On 4 August 2020, 85-year-old Violette Machaalany was alone at home with her granddaughter, Elodie, when two explosions hit Beirut's main port. The blast killed hundreds, displaced thousands and destroyed entire neighbourhoods, including Karantina, 2.2 Km away, where Violette has lived her entire life.
"I was born here. I got married here and raised my children here. We have lived through many wars, but I have never seen such an explosion before. The façade of the house fell in front of our eyes," said Machaalany. "The explosion destroyed half of Beirut. We did not expect to survive, but we did, thank God."
Machaalany has lived in the house since 1963 and known many losses. In 1975, she lost her husband to Lebanon's civil war and raised her children by herself. In 2017, she lost her daughter to illness. Now she lives in the same house with her granddaughter.
"After the explosion, we left home and stayed at my son's place for a week. But then I just wanted to go back home. I needed to see what could be fixed before winter. The whole façade, the windows, the fridge, the TV and the water heater were all gone," she shared. "I can't afford to replace them. So I depend on volunteers who are helping as much as they can. But this is taking time. If I could afford to hire a professional, it would have been much faster."
Following the explosion, local non-governmental organizations and volunteers from all over Lebanon and its diaspora flooded to the impacted neighbourhoods to clean and repair the damages, particularly for the vulnerable and the elderly.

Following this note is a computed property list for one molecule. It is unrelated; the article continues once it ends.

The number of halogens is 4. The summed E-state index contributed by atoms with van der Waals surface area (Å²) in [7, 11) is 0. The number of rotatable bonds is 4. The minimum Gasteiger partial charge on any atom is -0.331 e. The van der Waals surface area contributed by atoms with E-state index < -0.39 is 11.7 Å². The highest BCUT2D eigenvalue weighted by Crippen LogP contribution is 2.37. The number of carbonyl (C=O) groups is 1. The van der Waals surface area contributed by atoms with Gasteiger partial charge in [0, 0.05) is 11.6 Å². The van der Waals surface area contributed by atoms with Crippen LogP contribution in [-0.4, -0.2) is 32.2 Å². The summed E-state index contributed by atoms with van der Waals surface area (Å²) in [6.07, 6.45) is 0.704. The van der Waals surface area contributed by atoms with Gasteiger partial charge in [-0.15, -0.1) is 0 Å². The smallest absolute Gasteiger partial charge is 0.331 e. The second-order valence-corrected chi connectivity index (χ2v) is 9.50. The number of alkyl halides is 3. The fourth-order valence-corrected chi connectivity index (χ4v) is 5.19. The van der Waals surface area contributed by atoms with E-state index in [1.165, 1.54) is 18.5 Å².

The blast hit when the country was already grabbling with a stifling economic crisis, which was compounded by the COVID-19 pandemic.
Lebanon also suffers from deep and entrenched gender inequalities, which means that any crisis further exacerbates the risks and vulnerabilities that women face. Lebanon ranks 145 out of 153 on the global World Economic Forum Gender Gap Index, and 139 on women's economic participation. According to a rapid assessment that UN Women and ACTED produced immediately after the explosion, elderly women, like Machaalany, are among the most vulnerable. They are less likely than men to have worked in their life, to have savings or pensions, and are over-represented among Lebanon's poorest. Other vulnerable groups who need immediate help are pregnant and lactating women. This assessment is part of UN Women's efforts to support aid operations to effectively respond to the needs of women and girls impacted by the explosion.
"It is critical to understand how the Beirut blast affected women, men, girls, boys, and other gender minorities, to plan and implement an effective humanitarian response," said Rachel Dore-Weeks, Head of UN Women Lebanon. "In general, women are less resilient to shocks than men because they are less likely to have jobs, savings, bank accounts, social protection and extensive social networks beyond their immediate family -- all things critical to enabling them to cope with such a disaster. We urge Lebanon and all partners to prioritize the needs of vulnerable women, particularly the elderly, in our collective response to the explosion."
"We used to have a tranquil life and make ends meet. But now our life has turned upside down, reflects Machaalany. "We don't know how we are going to live. I have packed our stuff in a suitcase so that if something happens, we can run away."
Since the explosion, UN Women has adapted its programmes to provide immediate relief to women and girls. Through its partners, the majority of whom are women-led national organizations, UN Women has provided protection and psychosocial assistance to those affected, and supported the distribution of essential items, such as food and cash.